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Designing a CNC - Rails for 2040

Discussion in 'CNC Mills/Routers' started by THRobinson, Jun 28, 2020.

  1. THRobinson

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    Hey guys... decided to build a CNC and using Sketchup to design it.

    I'm trying to use as much as possible from the premade objects from OpenBuilds, that way I know the parts are accurate and exist. What I can't find though are the rails. SBR20 I guess they're called?

    I'm looking at this guy's machine because it's the size I want and I'll be designing guitars as well. Overall I need a bed that's close to 24"x36" in order to fit guitar bodies, and long enough for bass guitar necks.

    I assumed at first he was using 2040 extrusions, but when I download rails in Sketchup they're always way taller than the rails, so, maybe using 4080? which I don't think the site has or has any premade objects for.

    Anyone know what size/name rails go with 2040?

    or, looking at the video, is he using something else?

    Also... T-slot and V-Slot... they the same thing? I googled and I don't see the difference.

    Thanks.
     
  2. Giarc

    Giarc Master
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    The SBR20s are not an OpenBuilds part.

    Openbuilds machines use V-slot which is desgned to be used with the V-wheels OpenBuilds sells. T slot does not work with wheels.

    If trying to use Openbuilds parts to make a custom design, you could base it on the LEAD CNC 1010 (40" x 40") and make it 1500 mm long so you get plenty more than your 24x36. Then it would be about 29 x 49" cutting a area. Just order everything from the parts list, but substitute two 1500mm cbeams for the y axis 1000mm cbeams. Leave out all parts that have to do with the 8mm lead screws for the Yaxis like the lead screw, antibacklash nuts, collars, couplers, et al. Then, substitute 12mm items for those parts. 12mm lead screws and antibacklash nuts are available elsewhere or what I did was buy 1/2"-10 5 start precision lead screws from McMaster-Carr. I made my own antibacklash nuts, but others here found them on ebay and they are similar to the OpenBuilds 8mm nuts where you use two per side of each axis (4 total for Y axis) to take out the backlash.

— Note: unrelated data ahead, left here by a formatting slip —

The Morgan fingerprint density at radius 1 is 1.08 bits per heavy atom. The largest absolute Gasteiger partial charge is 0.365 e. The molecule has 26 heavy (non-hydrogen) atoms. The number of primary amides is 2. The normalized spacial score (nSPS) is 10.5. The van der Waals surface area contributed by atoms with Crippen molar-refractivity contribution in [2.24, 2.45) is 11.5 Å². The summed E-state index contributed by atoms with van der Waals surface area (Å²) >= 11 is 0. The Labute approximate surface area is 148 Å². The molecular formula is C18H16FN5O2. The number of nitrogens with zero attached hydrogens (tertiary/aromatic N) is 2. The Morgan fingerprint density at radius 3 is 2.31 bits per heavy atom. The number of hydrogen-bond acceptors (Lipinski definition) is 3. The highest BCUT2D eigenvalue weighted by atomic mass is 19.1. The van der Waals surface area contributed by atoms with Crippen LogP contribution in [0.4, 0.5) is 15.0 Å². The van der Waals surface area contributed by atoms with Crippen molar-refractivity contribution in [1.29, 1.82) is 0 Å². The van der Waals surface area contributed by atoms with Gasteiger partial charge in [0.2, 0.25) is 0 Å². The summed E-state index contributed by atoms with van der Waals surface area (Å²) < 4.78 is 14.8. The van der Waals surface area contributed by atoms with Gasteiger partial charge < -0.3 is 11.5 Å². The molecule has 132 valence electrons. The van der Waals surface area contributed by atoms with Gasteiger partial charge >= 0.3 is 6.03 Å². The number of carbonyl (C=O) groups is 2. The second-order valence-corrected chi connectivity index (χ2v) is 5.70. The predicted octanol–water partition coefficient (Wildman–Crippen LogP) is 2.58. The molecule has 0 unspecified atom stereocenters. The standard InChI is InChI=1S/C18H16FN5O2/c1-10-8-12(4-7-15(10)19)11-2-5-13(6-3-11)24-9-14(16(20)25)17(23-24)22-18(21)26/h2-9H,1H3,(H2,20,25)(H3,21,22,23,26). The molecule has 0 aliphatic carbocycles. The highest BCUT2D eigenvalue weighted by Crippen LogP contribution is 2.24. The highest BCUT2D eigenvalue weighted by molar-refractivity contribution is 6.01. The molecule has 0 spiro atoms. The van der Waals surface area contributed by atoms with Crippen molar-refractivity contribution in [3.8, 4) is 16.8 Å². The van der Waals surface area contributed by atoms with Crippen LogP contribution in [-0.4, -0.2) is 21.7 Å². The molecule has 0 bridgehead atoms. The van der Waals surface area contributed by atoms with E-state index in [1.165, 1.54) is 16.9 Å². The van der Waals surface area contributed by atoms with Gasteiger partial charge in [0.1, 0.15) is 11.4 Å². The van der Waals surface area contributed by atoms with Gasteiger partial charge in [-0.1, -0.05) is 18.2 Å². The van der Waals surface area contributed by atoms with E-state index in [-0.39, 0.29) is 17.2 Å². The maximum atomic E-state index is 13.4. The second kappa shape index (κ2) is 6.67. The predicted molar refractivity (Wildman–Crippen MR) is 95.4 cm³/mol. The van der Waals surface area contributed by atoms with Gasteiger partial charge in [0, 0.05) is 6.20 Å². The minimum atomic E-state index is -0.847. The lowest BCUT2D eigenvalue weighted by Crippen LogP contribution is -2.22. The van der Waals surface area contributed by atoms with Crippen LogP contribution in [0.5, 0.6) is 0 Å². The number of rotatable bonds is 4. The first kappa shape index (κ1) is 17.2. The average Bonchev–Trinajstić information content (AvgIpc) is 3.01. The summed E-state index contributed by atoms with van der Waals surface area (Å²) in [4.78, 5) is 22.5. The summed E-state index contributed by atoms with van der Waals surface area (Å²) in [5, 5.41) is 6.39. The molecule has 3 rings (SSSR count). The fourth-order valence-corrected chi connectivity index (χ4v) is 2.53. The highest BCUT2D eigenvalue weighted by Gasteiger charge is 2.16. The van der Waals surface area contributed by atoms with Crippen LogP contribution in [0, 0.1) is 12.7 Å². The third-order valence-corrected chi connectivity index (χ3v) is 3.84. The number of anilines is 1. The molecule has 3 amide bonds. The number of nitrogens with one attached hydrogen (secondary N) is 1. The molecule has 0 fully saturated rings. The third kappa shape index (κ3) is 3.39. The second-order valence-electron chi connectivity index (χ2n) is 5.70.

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  3. JustinTime

    JustinTime Journeyman
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    Basically, all these aluminum extrusions, like the 20x20, 30x30, 20x40 and so on, are T-slots. If you look at the profile you'll see the T-slots on all four sides. V-slot is the chamfered edge of the top of the T where the wheels that Craig mentioned run.
    So, while all are T-slots only those with the chamfer are V-slots.

    I have a machine that is 48" x 50". I used SBR16 which I think is plenty strong and solid. My lead screws are 16mm except on the Z axis where I use a 12mm lead screw and even that could be only 10mm.

    If you plan to build a machine like the link you've posted, out of wood, then you'll have no problem mounting the SBR but if you are going to use the aluminum profiles you'll have a challenge mounting them on the profile, which is why the V-slot are so convenient.
     
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  4. THRobinson

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    Thanks... what would I need to replace to get it to hoping 2.75"-3" height. Some guitars with carved tops are around the 2.5" thickness range... instead of the 250mm sides, grab 300mm? plus 300mm where the router attaches, and a longer lead screw, would that be all? assuming wiring is long enough...
     
  5. Giarc

    Giarc Master
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    I would think that all you would need would be the higher sides like the 300mm you suggested. Z axis should be fine at 250mm. I have a 250 mm on my custom build and I can cut 4" if I need to with the right extra long endmills. The current Z beam on the LEAD is 250mm. The plate the router mounts to is 125mm so that is the minimum amount you loose in Z travel. You will loose more if you put a homing switch on. So, you will have about 4.9 inches (125mm) of travel down without a homing switch. If you loose and inch for the switch you still have nearly 4 inches. The bigger issue is finding endmills that can cut that deep. They are available.
     
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  6. THRobinson

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    Thanks for the info... completely new to the stuff. Went to school for design, taught myself Sketchup, and now starting Fusion360 because seemed to be a lot of YouTube vids about it and it being CAD/CAM in one.

    Figured rather than get more of a headache with the electronics part, I was definitely going to grab the OpenBuilds blackbox and stepper motors to save some headache. Thought I'd design a simple base with wood parts like in that Highline Guitar video, but immediately ran into the issue of going onto 3D Warehouse and no matter what I downloaded, nothing fit or lined up.

    So... this uses the roller-skate type rollers versus the bearings on a rail... any real difference?

    One concern I have is, eventually I would like to be able to do something like this... would this machine handle that?



    Any feedback on the Fusion360 as a choice? Seen a lot of guitar people using it, but, it's fine with the Blackbox/OpenBuilds stuff?
     
  7. JustinTime

    JustinTime Journeyman
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    Yes
    Yes
     
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